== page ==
The late psychologist Christopher Peterson wrote within A Primer in Positive Psychology, one of the definitive textbook of Positive Psychology, that “optimism has demonstrable benefits and pessimism has drawbacks.” Dr. Peterson, who had been a respected Professor at the University of Michigan, also stated that much research on optimism has shown it to be “linked to positive mood and good morale; to perseverance and effective problem solving; to academic, athletic, military, occupational, and political success; to popularity; to good health; and even to long life and freedom from trauma.”
What is Positive Psychology? It is a relatively new sub-discipline of psychology which examines the strengths and virtues that enable individuals and communities to thrive. Various studies now suggest that there is a real link (either causal or correlated) between positive thinking and overall well-being. One example is a detailed analysis of 99 Harvard graduates which showed those that were positive thinkers as college students were more likely to be healthier over age 40.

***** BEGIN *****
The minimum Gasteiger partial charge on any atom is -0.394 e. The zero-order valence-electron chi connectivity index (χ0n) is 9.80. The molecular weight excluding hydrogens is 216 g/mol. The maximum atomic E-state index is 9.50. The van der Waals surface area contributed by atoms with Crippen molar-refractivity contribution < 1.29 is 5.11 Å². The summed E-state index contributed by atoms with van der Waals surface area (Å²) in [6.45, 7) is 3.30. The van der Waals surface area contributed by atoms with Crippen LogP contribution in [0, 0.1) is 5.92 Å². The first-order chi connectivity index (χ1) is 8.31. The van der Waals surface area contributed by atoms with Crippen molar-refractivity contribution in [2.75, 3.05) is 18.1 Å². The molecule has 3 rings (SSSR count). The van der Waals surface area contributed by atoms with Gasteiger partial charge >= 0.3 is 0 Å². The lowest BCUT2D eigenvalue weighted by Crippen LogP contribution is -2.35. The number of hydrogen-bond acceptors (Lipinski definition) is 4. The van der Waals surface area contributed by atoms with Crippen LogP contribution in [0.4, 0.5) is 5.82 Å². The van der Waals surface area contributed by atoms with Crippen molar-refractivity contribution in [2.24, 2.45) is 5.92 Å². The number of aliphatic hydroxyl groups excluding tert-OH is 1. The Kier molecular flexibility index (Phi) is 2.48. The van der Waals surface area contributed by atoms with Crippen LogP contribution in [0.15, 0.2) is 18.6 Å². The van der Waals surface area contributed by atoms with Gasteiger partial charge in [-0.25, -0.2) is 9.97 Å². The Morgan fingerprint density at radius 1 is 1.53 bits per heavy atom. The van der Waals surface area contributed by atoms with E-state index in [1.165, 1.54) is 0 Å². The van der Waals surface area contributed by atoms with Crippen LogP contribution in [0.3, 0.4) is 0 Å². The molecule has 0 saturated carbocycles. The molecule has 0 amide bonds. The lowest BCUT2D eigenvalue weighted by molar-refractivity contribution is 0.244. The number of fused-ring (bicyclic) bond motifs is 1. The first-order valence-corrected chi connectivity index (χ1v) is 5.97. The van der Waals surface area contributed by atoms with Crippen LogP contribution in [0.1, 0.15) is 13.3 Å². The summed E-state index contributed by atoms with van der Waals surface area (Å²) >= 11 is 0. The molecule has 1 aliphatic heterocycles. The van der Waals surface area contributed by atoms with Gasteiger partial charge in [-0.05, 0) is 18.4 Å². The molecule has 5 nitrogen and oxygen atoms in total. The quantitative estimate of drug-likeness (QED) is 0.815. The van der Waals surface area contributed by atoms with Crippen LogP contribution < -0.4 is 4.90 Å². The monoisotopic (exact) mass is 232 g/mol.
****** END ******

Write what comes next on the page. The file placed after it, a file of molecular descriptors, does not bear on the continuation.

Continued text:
The Bottom Line: Positive Thinking is linked to better health. Be positive and you will increase the likelihood that you will enjoy a longer life and an extended youth.